Though this form of publishing never truly disappeared, its popularity waned for a long while. But today, serialized books have found a resurgence through social media platforms like Wattpad, Sweek, and more recently, Kindle Vella.

At first blush, you might think it’s only for adult books. But Kindle Vella has an entire children’s collection, and both Sweek and Wattpad publish YA novels as well as adult.

 Kindle Vella:



Besides writing a serialized novel (publishing one chapter at a time), writers also use these platforms to publish stand-alone short stories as well as serials (like soap operas and weekly TV dramas and sitcoms.)

Readers can access a great deal of content for free, but there are also paid options. Wattpad includes some books in their Wattpad Paid Stories, but it’s by invitation only.

What’s in it for writers? Promotion, recognition, and possibly building a fan base. And the possibility of royalties. Wattpad boasts a monthly audience of 90 million users. It’s a great way to connect with readers, especially for new or unagented authors. There are also some protections in place against plagiarism.

Some have found success on these platforms. Over 100 books have been published that had their origins on Wattpad.

One of these authors was Brittany Geragotelis, who tried for ten years to get published traditionally. After posting on Wattpad, she garnered nineteen million readers and Simon and Schuster published her YA book and sequels.

Nikki Kelly’s Wattpad-published romance trilogy was picked up by MacMillan in 2014.

 While these success stories aren’t the norm, the potential is out there.

If you are interested in serialized fiction (or nonfiction), thoroughly explore all of the information on the platforms’ websites. Another suggestion: read one or more how-to books, like How to Write Serialised Fiction by Simon K. Jones. Start reading it right now on... Wattpad!








Nothing Happens Lest First You Dream


                               Vision Boards


                                        Gloria Reichert


Recently, I attended a webinar about Vision Boards presented by Merrill Rainey, Illustrator Coordinator for SCBWI: Ohio North. A vision board is a physical, tactile representation of the goals which someone wishes to achieve. This collection of pictures, words, and phrases is designed to help a person visualize his dreams and goals.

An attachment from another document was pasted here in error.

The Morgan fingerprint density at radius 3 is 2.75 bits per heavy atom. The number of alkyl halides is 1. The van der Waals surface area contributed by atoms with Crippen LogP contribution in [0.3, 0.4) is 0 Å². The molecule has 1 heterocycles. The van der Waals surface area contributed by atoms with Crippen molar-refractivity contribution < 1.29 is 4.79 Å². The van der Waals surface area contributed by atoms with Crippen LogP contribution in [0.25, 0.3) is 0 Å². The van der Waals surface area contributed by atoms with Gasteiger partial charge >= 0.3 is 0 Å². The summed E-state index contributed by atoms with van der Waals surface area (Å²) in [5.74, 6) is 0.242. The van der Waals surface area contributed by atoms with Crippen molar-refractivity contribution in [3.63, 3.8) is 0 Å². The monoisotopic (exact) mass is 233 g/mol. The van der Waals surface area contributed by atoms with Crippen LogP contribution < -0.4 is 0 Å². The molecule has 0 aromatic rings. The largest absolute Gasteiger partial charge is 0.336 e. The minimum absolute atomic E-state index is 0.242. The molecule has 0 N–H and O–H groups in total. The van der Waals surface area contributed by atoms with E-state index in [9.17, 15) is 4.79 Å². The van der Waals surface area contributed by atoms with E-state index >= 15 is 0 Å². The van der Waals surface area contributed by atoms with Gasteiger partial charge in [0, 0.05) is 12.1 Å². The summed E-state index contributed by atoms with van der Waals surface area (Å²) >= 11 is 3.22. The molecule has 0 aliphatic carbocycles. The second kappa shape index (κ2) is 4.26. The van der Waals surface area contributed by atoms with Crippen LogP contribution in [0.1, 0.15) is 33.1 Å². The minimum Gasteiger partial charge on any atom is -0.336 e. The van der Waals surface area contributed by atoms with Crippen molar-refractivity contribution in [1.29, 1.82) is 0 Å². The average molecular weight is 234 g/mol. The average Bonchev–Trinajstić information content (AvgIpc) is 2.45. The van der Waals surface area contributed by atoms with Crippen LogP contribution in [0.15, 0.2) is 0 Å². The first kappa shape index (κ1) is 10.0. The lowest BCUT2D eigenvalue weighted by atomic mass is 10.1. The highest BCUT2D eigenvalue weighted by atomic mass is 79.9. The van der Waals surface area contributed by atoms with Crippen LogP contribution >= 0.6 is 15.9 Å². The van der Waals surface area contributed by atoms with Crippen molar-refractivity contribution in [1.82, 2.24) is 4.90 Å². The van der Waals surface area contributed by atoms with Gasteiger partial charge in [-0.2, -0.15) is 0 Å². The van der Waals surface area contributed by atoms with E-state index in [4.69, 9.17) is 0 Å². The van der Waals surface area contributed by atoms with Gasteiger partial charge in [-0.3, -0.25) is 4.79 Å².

The idea behind vision boards is simple. By placing your vision board in a prominent place where your goals and intentions are highly visible, your mind is constantly reminded of these focus areas, and your subconscious works away at them. Vision boards are connected to the Law of Attraction, which is about attracting into your life those things upon which you are focusing. The idea is that our experiences are created by our thoughts and feelings. Whatever we focus our attention on will be brought into our lives. Vision boards keep the goals we set foremost in our minds and create positive feelings when we look at them.  

Do vision boards work? A body of research says they do. They rely on visualization, which is a powerful tool. A report in Psychology Today states that athletes who visualized their training exercises received almost the same benefit as those who undertook the physical exercises. Oprah Winfrey has discussed the use of vision boards to help her meet her goals.

Merrill suggested four steps for creating a vision board.

Step 1 - Brain Dump: Set a timer for 20 minutes. During that time, write down everything you want to accomplish in 2022, three years, five years – whatever you decide. Focus on your writing goals or whatever you choose. Then categorize the ideas into different columns.

Step 2 - Reflect and Refine. Decide which ideas are the most important. What do you want most to change or improve? These can be either short or long term goals.

Step 3 - Create your vision board. Use white or colored poster board, foam board, cork board, white board, or felt board as the background. Using magazines, newspapers, and computer printings, cut out images, words, and phrases which reflect your goals. Arrange them on your background. Glue or tape them into place. Add glitter or stickers. Draw with markers - whatever you wish. You might play music while you create your board.

Step 4 – Display your vision board. Put your vision board somewhere you can see it every day so that your subconscious can get to work.

Vision boards can also be made digitally. Online templates and directions are available. Once printed, these can be displayed or kept in a planner or journal where they will be easily seen.

Many suggestions for both kinds of vision boards can be found on Pinterest.

You must believe that what you are putting on your vision board will come true, and you must give the work and effort that’s necessary. 

Once I complete my vision board, I think I might make one for some of my characters to see how that could inform my writing. No telling where vision boards might lead.


For more information on Merrill, follow him on Instagram (@littlerainey) or visit his website at

Remembering Richard Peck


by Gloria G. Adams


It’s January again, and my turn to write for our blog. I thought about so many things that you often think about as a writer in January: setting writing goals, taking workshops, attending conferences, making a list of all the books you want to write this year or how you’re going to finish writing that one that tugs the most at your mind and heart strings.


Then I thought a list of inspirational writing quotes might be appropriate. And when I think about inspirational writing quotes, I always think about Richard Peck.